the Russian revolution and its government. Let everyone know that the
Council of People’s Commissars counters the imperialist policy of
national oppression by the policy of complete liberation of the
oppressed peoples.’

Of course, this was just rhetoric: there was no mention of any
practical means to counter `the imperialist policy of national
oppression’ that the Turks would soon unleash again over Western and
Eastern Armenia. The call for Russian troops to withdraw from the
Caucasus had already been issued. Less than three months later, on
March 3, 1918, when Ottoman forces had already advanced and mostly
overrun the Armenian resistance in Western Armenia, Soviet Russia
would be forced to sign the Treaty of Brest-Litovsk and cede, on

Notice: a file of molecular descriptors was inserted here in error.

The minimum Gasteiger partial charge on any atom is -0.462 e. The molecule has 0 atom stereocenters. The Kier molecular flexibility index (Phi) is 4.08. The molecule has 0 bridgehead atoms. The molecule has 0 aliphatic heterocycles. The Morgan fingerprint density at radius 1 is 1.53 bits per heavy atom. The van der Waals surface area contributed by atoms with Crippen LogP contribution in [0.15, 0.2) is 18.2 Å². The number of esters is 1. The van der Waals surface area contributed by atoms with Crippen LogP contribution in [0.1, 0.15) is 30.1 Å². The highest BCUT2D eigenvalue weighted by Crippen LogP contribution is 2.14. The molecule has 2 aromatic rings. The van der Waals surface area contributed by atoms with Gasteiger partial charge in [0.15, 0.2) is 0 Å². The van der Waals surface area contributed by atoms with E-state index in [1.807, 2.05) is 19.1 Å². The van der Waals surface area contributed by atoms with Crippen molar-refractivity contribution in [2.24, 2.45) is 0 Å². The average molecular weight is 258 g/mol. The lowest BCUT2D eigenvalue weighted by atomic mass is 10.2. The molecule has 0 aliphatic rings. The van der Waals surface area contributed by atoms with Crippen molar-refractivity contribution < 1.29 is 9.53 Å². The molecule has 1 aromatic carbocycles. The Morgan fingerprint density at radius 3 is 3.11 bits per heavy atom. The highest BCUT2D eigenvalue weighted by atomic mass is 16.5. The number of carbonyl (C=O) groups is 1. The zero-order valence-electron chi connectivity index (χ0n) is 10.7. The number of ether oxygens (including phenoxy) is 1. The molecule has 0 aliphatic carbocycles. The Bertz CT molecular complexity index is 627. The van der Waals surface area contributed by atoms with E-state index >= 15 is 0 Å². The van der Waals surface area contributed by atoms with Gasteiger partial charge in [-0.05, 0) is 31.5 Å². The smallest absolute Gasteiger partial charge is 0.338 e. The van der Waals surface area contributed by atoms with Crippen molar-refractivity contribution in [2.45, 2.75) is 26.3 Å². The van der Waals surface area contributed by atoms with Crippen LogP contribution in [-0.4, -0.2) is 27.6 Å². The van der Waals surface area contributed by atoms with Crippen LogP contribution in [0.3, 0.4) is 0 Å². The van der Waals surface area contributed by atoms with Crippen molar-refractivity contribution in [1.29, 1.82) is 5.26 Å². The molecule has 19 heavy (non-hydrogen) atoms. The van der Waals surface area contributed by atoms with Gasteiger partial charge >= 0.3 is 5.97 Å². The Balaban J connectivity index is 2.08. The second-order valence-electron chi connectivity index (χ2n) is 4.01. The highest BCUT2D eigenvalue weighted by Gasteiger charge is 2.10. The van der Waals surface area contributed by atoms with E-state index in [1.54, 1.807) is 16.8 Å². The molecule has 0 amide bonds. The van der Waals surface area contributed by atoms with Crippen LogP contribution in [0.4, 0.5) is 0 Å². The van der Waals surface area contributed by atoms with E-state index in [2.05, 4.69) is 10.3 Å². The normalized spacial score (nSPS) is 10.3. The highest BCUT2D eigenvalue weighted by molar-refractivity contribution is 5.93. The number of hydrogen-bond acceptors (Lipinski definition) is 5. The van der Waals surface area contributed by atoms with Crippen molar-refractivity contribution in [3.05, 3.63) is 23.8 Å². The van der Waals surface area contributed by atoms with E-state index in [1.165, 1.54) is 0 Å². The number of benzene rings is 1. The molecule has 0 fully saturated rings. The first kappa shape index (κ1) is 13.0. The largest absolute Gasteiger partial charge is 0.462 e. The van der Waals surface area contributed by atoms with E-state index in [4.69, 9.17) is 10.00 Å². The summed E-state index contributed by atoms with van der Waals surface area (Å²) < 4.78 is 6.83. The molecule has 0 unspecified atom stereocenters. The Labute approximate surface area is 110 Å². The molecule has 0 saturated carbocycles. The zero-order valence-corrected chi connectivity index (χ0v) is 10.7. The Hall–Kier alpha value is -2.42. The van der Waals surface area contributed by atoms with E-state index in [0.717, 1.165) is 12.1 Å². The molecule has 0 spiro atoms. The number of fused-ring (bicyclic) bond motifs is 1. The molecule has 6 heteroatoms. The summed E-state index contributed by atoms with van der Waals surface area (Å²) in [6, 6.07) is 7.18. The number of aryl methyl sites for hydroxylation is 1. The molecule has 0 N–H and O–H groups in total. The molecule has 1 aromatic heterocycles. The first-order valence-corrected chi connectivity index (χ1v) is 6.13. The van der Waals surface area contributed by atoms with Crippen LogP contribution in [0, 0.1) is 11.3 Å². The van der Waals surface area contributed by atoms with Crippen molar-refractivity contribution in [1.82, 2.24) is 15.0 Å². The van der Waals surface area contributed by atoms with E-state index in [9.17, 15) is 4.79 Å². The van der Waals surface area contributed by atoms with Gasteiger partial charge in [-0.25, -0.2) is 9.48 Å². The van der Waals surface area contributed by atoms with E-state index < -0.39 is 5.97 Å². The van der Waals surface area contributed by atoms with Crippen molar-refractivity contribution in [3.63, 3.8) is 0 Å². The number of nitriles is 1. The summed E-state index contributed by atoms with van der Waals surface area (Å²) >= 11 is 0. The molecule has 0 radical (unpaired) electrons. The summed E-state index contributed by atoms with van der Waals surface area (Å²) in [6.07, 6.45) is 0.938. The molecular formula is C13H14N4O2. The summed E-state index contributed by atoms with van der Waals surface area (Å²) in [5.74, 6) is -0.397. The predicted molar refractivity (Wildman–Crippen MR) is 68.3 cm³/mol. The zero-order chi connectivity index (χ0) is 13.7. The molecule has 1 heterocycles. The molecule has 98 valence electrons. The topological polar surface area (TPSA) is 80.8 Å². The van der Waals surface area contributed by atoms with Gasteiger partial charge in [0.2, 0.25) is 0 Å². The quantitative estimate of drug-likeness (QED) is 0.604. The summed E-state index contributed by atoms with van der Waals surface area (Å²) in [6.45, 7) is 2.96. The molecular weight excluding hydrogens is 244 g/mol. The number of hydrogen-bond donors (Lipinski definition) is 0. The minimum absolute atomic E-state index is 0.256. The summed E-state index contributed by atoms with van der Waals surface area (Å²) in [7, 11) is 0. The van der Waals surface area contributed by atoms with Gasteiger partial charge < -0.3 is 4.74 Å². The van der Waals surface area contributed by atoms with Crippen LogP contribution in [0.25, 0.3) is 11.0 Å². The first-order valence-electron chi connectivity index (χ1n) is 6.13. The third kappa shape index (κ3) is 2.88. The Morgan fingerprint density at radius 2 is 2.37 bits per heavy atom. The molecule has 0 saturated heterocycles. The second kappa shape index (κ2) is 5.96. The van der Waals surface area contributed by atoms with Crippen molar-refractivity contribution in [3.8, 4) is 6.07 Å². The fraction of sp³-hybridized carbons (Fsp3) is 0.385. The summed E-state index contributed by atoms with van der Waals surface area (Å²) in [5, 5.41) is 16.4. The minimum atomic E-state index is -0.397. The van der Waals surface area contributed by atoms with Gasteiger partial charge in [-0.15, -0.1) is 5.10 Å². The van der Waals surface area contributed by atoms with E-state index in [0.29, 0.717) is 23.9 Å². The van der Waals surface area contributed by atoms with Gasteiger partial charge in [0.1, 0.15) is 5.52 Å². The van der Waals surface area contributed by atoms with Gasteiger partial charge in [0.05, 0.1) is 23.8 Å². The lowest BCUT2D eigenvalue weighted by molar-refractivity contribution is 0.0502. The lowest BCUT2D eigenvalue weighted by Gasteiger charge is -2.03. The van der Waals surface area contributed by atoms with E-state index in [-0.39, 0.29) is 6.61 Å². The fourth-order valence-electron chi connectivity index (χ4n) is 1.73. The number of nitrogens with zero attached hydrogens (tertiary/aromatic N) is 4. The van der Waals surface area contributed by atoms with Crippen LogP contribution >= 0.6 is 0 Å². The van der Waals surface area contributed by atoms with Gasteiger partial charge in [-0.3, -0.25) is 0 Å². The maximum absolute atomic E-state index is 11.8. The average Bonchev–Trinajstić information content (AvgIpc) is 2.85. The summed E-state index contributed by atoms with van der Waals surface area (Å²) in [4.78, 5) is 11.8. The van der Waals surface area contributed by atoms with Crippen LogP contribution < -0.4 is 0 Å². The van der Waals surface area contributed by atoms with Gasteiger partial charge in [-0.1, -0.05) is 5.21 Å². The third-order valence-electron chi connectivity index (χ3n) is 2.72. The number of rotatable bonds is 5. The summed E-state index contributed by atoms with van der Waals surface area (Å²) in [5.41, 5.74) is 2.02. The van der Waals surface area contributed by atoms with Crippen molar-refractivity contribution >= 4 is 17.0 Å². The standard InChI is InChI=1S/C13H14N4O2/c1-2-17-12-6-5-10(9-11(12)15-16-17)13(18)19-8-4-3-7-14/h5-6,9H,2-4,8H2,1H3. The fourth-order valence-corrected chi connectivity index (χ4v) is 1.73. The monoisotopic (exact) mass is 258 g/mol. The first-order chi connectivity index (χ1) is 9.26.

behalf of the nationalities she no longer dominated, Batum, Kars, and
Ardahan to Turkey. The theoretical `self-determination’ of Western
Armenia had been left on a piece of paper.

()

HURRY TO GET ATLAS AT SPECIAL PRE-PUBLICATION OFFER

The long-awaited revised edition of the popular Historical Atlas of
Armenia will be available shortly after the New Year. The special
pre-publication price has been extended to January 18, 2013. So, don’t
delay; secure your copies now at a good saving, plus free
shipping. The Atlas comes with a companion CD that includes all of the
maps.

CALENDAR OF EVENTS

December 31-All Saints Church, Glenview, Illinois, New Years Eve
celebration organized by the Board of Trustees, 7:30 pm at
Shahnasarian Hall, Glenview.

December 31-New Years Eve Dinner Dance, Sts. Vartanantz Church Large